Ward Kimball on a 1970s Game Show Ward Kimball on a 1970s Game Show
Ward Kimball

Ward Kimball on a 1970s Game Show

The don’t-miss clip of the week: a 1970 appearance by “casting director” Ward Kimball on the NBC daytime game show Lohman and Barkley’s Namedroppers. Bob Cummings, Ruth Buzzi and Bob Newhart also appear. Ward’s appearance was in conjunction with his short It’s Tough to be a Bird and took place sixteen years after his appearance on You Bet Your Life:

(Thanks, Bill Storts)

  • Have you seen the clip of Ward on Groucho’s show? I cant remeber the name but it’s really good too.

  • ok, so youtube is blocked at my office so I couldnt see the groucho link….

  • I seem to remember seeing Daws Butler on a rerun of “You Bet Your Life” when I was a kid–or has that episode already been featured on Cartoon Brew?

  • Andy

    Ward Kimball AND Lohman & Barkley? This is a genuine treat! Thanks Amid!!

  • Jim Nasium

    Lohman and Barkley once tried to sell a cartoon show of their very own, for which they would have done major voice acting. Pity it never happened. It’s surprising how funny Roger Barkley, the usual straight man, is in this clip.

  • Neat watching how expressive Kimball’s face is.

  • Christopher Cook

    I am eagerly searching for a 1975 telecast of “To Tell The Truth,” in which Jack Mercer (Popeye) was among the team of challengers.

  • David Breneman

    Is announcer “Kenny” who breaks up during the prize announcement Ken Carpenter? He was a fixture at NBC from the 1930s on.

  • ward kimball is a genius–some smart young guy should do a book on him!

    • amid

      Some smart young and handsome guy, Craig! =)

  • The family still has the diary Ward kept during his many years at Disney. I’d sure like to read that book.

    • From seeing stuff like this and reading the Walt’s People volumes it’s amazing to see what wild, interesting and dramatic lives the Disney animators had.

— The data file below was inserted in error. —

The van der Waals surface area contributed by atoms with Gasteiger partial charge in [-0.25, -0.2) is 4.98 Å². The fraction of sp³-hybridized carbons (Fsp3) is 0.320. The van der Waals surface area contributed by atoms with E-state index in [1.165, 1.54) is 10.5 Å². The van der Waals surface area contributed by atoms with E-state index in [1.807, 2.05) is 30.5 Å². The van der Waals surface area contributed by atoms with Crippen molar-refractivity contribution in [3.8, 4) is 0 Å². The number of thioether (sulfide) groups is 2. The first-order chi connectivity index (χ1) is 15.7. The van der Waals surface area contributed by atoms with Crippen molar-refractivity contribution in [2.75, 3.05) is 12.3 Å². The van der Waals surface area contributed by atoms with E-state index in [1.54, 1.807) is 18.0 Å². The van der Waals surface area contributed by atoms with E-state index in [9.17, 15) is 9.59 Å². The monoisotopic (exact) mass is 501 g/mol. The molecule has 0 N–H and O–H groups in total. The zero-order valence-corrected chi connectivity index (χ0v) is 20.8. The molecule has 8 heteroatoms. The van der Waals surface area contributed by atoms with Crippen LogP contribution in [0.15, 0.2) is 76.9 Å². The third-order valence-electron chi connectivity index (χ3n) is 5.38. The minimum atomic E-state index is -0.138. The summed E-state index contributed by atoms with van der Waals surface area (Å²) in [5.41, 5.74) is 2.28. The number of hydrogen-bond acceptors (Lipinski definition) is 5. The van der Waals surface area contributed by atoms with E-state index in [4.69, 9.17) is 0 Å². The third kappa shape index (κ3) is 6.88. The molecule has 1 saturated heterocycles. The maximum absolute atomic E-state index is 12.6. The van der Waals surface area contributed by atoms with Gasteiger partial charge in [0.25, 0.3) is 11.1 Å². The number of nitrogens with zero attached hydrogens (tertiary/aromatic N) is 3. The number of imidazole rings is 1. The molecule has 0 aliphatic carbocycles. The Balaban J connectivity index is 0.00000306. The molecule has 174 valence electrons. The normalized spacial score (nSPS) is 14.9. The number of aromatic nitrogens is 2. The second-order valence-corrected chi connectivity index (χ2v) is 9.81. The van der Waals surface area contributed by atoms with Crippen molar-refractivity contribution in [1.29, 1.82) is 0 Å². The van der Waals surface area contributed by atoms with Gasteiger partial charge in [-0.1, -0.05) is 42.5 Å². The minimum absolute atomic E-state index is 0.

I know it’s the “thing” to say, but someone should really produce a dramatic TV mini-series about the Disney animation studio during the Walt years. Especially with the animator’s strike too—a perfect dramatic centerpiece.

      Shoot, I’d pay money to see that.

      If handled properly it would radically change people’s perspective on the Disney studio….but in a good way.

      (Or am I Johnny-come lately on this ? Has one been attempted and shot down?)

      • David Breneman

        The current generation of corporate suits at Disney would never allow it, because seeing real people (especially a cigarette-smokin’, Scotch drinkin’, cussin’ Walt) produce those films would “destroy the magic” [insert twinkling]. Too bad, because humanizing those people would actually work to the studio’s advantage, image-wise. But if they knew that, they wouldn’t be corporate suits, would they?

      • Maybe you’re right.

        But something tells me if there hasn’t been a dramatic story about Walt, 9 Old Men and the animation strike—there will be. The execs haven’t done anything about the “Walt’s People” volumes, so someone producing something outside the studio is still possible.

        A dramatic story like this if done right could be the testament to American animation as The Amazing Adventures of Cavalier and Klay was to American comics.

  • Bill Palombi

    Do you have the next episode with Bob Cummings, Ruth Buzzi and Bob Newhart? They play with my father Phil Palombi who is Bob Cumming’s barber.